Hong Kong Monetary Authority Introduces Initiatives to Promote Fintech Developments

On Sept. 6, the Hong Kong Monetary Authority (the HKMA) announced two initiatives targeted at raising Hong Kong’s profile as a fintech hub: the setting up of the Fintech Innovation Hub (the Hub) and the Fintech Supervisory Sandbox (the Sandbox).

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CFTC Issues Final Cybersecurity Rules on System Safeguards Testing Requirements

On September 8th, the Commodity Futures Trading Commission (“CFTC”) approved amendments (“Final Rules”) to its ”system safeguards rules.” The system safeguards rules obligate designated contract markets, swap execution facilities, and swap data repositories (for convenience, collectively referred to as “Exchanges”) as well as derivatives clearing organizations (“Clearinghouses”) to have in place cybersecurity programs of risk analysis and oversight. As part of such a program, Exchanges and Clearinghouses (collectively, “Covered Entities”) must conduct testing and review sufficient to ensure their automated systems are reasonably reliable and secure, and have adequate scalable capacity.

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Toward a National FinTech Charter: Comptroller Proposes Receivership Rule for Uninsured Banks

On Tuesday, Sept. 13, the Office of the Comptroller of the Currency (OCC) published a notice of proposed rulemaking and request for public comment (the Proposed Rule) introducing a regulatory regime to govern the receivership of national banks that are not insured (uninsured banks) by the Federal Deposit Insurance Corporation (FDIC). See OCC, Receiverships for Uninsured National Banks, 81 Fed. Reg. 62,835, 62,835 (Sept. 13, 2016) (the Proposed Rule). While the Proposed Rule would apply to the existing pool of 52 uninsured national trust banks, its broader impact would be to establish a receivership regime that would support the creation of new forms of limited purpose, uninsured banks for the financial technology (FinTech) industry. The Proposed Rule would not apply to uninsured federal branches and agencies of foreign banks under the International Banking Act of 1978. Proposed Rule at 62,838.

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New York State Department of Financial Services Proposes Regulations Imposing Detailed Cybersecurity Rules on Insurance, Banking and Other Licensed Financial Institutions

On September 13, 2016, the New York State Department of Financial Services (“NYDFS”) proposed regulations outlining minimum requirements for NYDFS-regulated entities to address cybersecurity risk (“Proposed Regulations”). The NYDFS regulates entities and products that are subject to New York insurance, banking and financial services laws. Because the scope of the Proposed Regulations includes any entity “operating under or required to operate under a license, registration, charter, certificate, permit, accreditation or similar authorization under the banking law, the insurance law or the financial services law,” the Proposed Regulations will cover a broad range of entities in the banking, insurance and financial services industries, including insurance producers and premium finance companies.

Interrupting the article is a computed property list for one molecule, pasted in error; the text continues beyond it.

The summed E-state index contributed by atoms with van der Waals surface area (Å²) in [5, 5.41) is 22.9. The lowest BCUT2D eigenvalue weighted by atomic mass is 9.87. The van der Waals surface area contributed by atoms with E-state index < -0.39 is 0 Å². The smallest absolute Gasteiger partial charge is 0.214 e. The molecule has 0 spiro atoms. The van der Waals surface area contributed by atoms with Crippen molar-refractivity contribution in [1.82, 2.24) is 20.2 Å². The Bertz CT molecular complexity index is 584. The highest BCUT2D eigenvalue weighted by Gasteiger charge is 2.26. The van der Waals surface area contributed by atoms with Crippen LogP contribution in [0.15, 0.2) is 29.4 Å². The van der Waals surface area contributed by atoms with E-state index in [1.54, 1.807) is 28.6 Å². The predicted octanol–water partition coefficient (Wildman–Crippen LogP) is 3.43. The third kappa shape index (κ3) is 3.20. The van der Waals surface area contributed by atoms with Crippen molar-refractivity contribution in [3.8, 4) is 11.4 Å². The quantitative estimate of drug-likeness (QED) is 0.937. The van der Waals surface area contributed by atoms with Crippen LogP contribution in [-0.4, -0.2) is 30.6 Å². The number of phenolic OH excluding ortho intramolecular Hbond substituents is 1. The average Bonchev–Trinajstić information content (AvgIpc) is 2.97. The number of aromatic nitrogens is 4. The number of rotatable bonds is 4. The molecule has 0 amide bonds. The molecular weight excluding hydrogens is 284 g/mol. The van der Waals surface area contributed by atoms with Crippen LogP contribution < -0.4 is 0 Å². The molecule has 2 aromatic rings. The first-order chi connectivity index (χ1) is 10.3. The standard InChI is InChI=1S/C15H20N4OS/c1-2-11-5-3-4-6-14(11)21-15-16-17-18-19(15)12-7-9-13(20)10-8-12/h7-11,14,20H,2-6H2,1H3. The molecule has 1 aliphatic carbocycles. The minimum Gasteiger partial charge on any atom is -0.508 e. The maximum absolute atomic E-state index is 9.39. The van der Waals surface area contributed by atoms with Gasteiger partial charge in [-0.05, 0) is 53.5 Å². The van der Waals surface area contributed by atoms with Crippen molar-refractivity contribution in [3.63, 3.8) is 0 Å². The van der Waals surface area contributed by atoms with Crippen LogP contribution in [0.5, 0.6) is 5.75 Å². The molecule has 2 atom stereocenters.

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FTC Expounds on NIST Cybersecurity Framework; Invites Comment on GLBA Safeguards Rule

On August 31, 2016, the Federal Trade Commission published “The NIST Cybersecurity Framework and the FTC” on its blog. The post describes how, in many ways, the FTC’s enforcement actions are “aligned” with the NIST Cybersecurity Framework and that many of the Commission’s enforcement actions can be analyzed under the Framework’s five core principles. The post also makes plain, however, that a company’s compliance with the Framework is not necessarily required, nor is adoption of the Framework clearly sufficient to satisfy the Commission’s requirement that companies establish “reasonable” cybersecurity practices.

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Evaluating the Dwindling Privacy Shield Grace Period

Now that we are into September, you may be hearing more about the Privacy Shield for transfers of personal data from the EU to the U.S., and in particular the 9 month “grace period” to fully implement the Privacy Shield for companies that certify within the first two months that the Privacy Shield is available for certification.   The Department of Commerce began accepting certifications on August 1, 2016, and so the opportunity to take advantage of the grace period closes on September 30, 2016.  This grace period does not, however, absolve companies of the responsibility to implement Privacy Shield principles and substantive obligations upon certification.  Rather, it permits companies nine months from the date they certify to the Privacy Shield to negotiate amendments to their third party contracts with all vendors or other business partners that receive personal data from the certifying company.

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